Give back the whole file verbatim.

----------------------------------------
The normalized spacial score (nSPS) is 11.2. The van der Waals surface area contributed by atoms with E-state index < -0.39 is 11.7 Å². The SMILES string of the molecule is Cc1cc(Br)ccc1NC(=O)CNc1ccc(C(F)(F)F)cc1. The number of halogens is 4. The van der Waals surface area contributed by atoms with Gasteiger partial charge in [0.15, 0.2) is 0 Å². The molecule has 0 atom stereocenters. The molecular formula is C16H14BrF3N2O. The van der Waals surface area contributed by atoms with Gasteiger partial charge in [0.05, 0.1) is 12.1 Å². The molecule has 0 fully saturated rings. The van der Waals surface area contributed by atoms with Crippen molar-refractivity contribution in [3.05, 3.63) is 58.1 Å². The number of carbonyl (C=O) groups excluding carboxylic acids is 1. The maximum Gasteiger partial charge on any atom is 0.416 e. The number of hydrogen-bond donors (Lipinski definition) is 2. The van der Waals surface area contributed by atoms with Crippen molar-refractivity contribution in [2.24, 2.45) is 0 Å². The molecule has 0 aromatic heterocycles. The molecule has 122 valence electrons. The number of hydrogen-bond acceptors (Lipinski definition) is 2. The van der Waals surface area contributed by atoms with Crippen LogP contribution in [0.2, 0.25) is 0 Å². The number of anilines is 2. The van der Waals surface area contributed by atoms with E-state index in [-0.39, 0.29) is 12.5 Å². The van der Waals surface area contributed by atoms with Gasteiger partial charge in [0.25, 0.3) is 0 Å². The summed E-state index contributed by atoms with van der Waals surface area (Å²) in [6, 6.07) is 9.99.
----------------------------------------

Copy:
The normalized spacial score (nSPS) is 11.2. The van der Waals surface area contributed by atoms with E-state index < -0.39 is 11.7 Å². The SMILES string of the molecule is Cc1cc(Br)ccc1NC(=O)CNc1ccc(C(F)(F)F)cc1. The number of halogens is 4. The van der Waals surface area contributed by atoms with Gasteiger partial charge in [0.15, 0.2) is 0 Å². The molecule has 0 atom stereocenters. The molecular formula is C16H14BrF3N2O. The van der Waals surface area contributed by atoms with Gasteiger partial charge in [0.05, 0.1) is 12.1 Å². The molecule has 0 fully saturated rings. The van der Waals surface area contributed by atoms with Crippen molar-refractivity contribution in [3.05, 3.63) is 58.1 Å². The number of carbonyl (C=O) groups excluding carboxylic acids is 1. The maximum Gasteiger partial charge on any atom is 0.416 e. The number of hydrogen-bond donors (Lipinski definition) is 2. The van der Waals surface area contributed by atoms with Crippen molar-refractivity contribution in [2.24, 2.45) is 0 Å². The molecule has 0 aromatic heterocycles. The molecule has 122 valence electrons. The number of hydrogen-bond acceptors (Lipinski definition) is 2. The van der Waals surface area contributed by atoms with Crippen LogP contribution in [0.2, 0.25) is 0 Å². The number of anilines is 2. The van der Waals surface area contributed by atoms with E-state index in [-0.39, 0.29) is 12.5 Å². The van der Waals surface area contributed by atoms with Gasteiger partial charge in [0.25, 0.3) is 0 Å². The summed E-state index contributed by atoms with van der Waals surface area (Å²) in [6, 6.07) is 9.99.